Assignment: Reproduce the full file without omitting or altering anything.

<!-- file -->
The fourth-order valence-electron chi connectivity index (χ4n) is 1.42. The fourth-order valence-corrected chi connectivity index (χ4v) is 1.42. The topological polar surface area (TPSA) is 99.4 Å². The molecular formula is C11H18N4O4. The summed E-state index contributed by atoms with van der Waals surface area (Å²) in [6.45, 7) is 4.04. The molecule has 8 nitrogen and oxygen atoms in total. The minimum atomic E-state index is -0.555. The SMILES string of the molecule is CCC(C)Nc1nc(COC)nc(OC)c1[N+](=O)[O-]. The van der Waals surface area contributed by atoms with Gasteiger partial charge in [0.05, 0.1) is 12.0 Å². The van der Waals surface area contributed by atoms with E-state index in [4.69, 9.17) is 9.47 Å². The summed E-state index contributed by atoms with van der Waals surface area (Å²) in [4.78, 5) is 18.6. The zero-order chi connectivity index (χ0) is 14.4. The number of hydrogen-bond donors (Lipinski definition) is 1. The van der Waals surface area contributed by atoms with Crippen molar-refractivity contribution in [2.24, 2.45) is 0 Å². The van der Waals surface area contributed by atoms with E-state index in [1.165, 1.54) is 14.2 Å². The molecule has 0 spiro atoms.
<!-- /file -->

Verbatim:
The fourth-order valence-electron chi connectivity index (χ4n) is 1.42. The fourth-order valence-corrected chi connectivity index (χ4v) is 1.42. The topological polar surface area (TPSA) is 99.4 Å². The molecular formula is C11H18N4O4. The summed E-state index contributed by atoms with van der Waals surface area (Å²) in [6.45, 7) is 4.04. The molecule has 8 nitrogen and oxygen atoms in total. The minimum atomic E-state index is -0.555. The SMILES string of the molecule is CCC(C)Nc1nc(COC)nc(OC)c1[N+](=O)[O-]. The van der Waals surface area contributed by atoms with Gasteiger partial charge in [0.05, 0.1) is 12.0 Å². The van der Waals surface area contributed by atoms with E-state index in [4.69, 9.17) is 9.47 Å². The summed E-state index contributed by atoms with van der Waals surface area (Å²) in [4.78, 5) is 18.6. The zero-order chi connectivity index (χ0) is 14.4. The number of hydrogen-bond donors (Lipinski definition) is 1. The van der Waals surface area contributed by atoms with Crippen molar-refractivity contribution in [2.24, 2.45) is 0 Å². The van der Waals surface area contributed by atoms with E-state index in [1.165, 1.54) is 14.2 Å². The molecule has 0 spiro atoms.